First, wrap the barrel and body (not the handle) with 2-3 layers of wax paper. Then force the gun in and out of the holster three times. Leave gun and paper in the holster overnight.

The next morning, remove the gun and wax paper and check the fit of the gun. If it fits a little tight, that’s perfect. You want the gun to stay in place but be easily drawn.

The reason this works is that the initial friction caused by rubbing the wax paper on the holster heats up the fibers. Leaving the gun takes those flexible fibers and forms them better to the size of your gun. The extra thickness provided by the paper keeps the holster from shrinking too small.

Warning! Don’t wrap the gun with too many layers of wax paper. If you stretch the holster out too far, it doesn’t shrink back easily. You could ruin your gun if you’re not careful.


The plastic bag method is commonly recommended by the manufacturer of holsters. The method is similar to the wax paper method, but it uses a plastic sandwich bag.

Place your gun—except the grip— into the sandwich bag and insert into the gun. For this method, you don’t need to reinsert the gun, just put it in once. Leave it in overnight.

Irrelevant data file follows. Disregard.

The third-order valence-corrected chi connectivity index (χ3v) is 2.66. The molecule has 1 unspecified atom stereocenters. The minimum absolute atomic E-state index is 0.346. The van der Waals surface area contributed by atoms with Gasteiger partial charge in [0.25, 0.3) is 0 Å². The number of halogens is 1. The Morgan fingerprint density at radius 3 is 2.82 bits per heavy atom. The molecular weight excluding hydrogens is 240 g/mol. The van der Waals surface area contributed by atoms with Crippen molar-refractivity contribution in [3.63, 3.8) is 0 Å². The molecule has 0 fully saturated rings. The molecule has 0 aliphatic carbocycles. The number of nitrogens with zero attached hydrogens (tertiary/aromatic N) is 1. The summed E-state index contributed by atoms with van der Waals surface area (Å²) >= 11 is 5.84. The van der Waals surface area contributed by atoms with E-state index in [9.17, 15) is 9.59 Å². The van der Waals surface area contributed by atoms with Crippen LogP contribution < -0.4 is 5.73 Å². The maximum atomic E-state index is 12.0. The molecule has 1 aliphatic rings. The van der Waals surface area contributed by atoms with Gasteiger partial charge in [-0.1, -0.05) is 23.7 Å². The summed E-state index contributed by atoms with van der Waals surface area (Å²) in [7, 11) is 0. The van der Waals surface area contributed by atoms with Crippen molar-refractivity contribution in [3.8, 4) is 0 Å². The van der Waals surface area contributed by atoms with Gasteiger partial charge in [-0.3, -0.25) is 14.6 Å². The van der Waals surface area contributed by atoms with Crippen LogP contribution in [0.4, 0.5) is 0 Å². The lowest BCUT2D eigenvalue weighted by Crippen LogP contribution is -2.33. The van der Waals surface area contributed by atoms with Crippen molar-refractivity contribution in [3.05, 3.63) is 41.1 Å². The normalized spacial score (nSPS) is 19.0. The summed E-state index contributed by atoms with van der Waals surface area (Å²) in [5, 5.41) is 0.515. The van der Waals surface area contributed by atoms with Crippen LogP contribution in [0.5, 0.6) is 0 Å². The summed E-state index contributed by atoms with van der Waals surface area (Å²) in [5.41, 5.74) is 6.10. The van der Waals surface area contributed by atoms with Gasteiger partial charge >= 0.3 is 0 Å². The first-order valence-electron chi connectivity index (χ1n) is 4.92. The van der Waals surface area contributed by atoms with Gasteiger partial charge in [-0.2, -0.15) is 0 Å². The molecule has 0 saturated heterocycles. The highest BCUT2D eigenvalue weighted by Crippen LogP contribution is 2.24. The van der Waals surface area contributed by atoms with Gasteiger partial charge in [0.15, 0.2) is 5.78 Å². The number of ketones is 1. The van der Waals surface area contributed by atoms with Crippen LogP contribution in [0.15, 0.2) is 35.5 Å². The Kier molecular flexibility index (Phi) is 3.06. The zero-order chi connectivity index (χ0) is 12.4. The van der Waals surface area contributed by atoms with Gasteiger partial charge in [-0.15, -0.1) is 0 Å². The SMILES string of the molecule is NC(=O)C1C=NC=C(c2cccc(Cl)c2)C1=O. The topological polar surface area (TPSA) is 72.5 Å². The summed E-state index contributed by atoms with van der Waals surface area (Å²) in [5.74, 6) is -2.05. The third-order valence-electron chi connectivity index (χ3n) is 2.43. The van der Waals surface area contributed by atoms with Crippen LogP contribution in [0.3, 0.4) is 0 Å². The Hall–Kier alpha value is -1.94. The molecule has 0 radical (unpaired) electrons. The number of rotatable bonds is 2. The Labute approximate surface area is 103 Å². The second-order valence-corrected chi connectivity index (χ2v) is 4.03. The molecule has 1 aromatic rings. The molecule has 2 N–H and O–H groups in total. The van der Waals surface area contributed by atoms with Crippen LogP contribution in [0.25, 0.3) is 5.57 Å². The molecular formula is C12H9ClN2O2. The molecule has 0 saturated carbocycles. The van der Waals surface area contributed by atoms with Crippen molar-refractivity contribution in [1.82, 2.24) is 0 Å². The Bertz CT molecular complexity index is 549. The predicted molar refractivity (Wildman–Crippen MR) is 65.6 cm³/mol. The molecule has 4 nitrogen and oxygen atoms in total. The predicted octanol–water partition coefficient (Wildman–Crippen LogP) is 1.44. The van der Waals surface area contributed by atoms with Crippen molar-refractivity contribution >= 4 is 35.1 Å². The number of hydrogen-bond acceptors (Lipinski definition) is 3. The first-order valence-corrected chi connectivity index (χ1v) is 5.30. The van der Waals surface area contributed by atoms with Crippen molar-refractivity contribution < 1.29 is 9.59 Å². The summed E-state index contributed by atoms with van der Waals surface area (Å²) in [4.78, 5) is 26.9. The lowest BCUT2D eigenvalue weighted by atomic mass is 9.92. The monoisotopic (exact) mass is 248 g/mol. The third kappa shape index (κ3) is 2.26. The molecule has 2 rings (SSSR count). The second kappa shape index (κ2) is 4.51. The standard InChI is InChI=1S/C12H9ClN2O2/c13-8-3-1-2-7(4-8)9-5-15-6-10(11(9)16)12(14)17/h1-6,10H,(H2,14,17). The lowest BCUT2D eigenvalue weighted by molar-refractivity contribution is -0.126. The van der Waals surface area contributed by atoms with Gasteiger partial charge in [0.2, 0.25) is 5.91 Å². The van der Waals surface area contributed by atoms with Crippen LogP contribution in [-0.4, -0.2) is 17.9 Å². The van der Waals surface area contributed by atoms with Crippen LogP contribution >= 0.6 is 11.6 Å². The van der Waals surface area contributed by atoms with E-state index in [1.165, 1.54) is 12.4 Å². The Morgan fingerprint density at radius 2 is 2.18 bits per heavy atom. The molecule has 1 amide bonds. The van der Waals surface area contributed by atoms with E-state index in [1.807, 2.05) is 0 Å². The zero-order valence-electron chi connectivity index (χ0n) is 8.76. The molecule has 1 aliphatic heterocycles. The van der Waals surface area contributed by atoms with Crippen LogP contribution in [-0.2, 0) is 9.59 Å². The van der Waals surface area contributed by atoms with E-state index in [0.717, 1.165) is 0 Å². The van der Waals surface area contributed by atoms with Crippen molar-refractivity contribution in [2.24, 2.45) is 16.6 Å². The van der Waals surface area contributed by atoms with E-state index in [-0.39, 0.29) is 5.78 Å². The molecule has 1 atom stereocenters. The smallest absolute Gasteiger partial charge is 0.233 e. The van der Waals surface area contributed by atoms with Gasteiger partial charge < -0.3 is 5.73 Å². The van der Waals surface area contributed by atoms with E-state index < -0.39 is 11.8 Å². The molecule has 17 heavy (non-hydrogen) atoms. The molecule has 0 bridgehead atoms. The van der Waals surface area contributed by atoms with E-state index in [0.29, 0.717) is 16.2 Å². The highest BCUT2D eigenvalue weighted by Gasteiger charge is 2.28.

The next day, pull the gun out and remove the bag. Check the fit of the handgun in the holster. Remember, you’re looking for that sweet spot of just a little tight.

The reasons this is preferred by some to the wax paper method are as follows:

  • A plastic bag protects the finish better.
  • The thickness of the plastic bag isn’t going to stretch the holster out too far.
  • Just inserting the bag won’t wear on the holster.

Pro-tip: If the holster isn’t right after one night, leave it for the next night as well. You aren’t going to overstretch the holster with the plastic bag. It may just take some time.


Holsters can also come with some extra features that need to be broken in. The two big ones you should watch out for are retention straps and belt clips.

Retention straps help to hold the gun in place and prevent holster grabs if someone gets in close quarters. Sometimes fresh holsters come with straps that don’t fit over the butt of the gun. Before you go and write an angry review, try to break it in yourself.

Place your gun in the holster and firmly pull on the strap to lengthen it. Working it repeatedly increases the heat through friction and lengthens the fibers. Take care not to bend or fold the material because it could break.

If the holster has a belt clip, it can be painfully tight to attach to your belt. To loosen it up enough to use a little easier, insert thick cards between your belt and the clip. In time, it adjusts to being easier to handle.

Warning! Don’t put too many extending cards in. Like the rest of the holster, take it slow and adjust little by little until it’s exactly where you want it to be.


We hope enjoyed reading about how to break in a new holster. It’s an important step to take that many people forget about. Now that you know how, go out and by your new holster with confidence!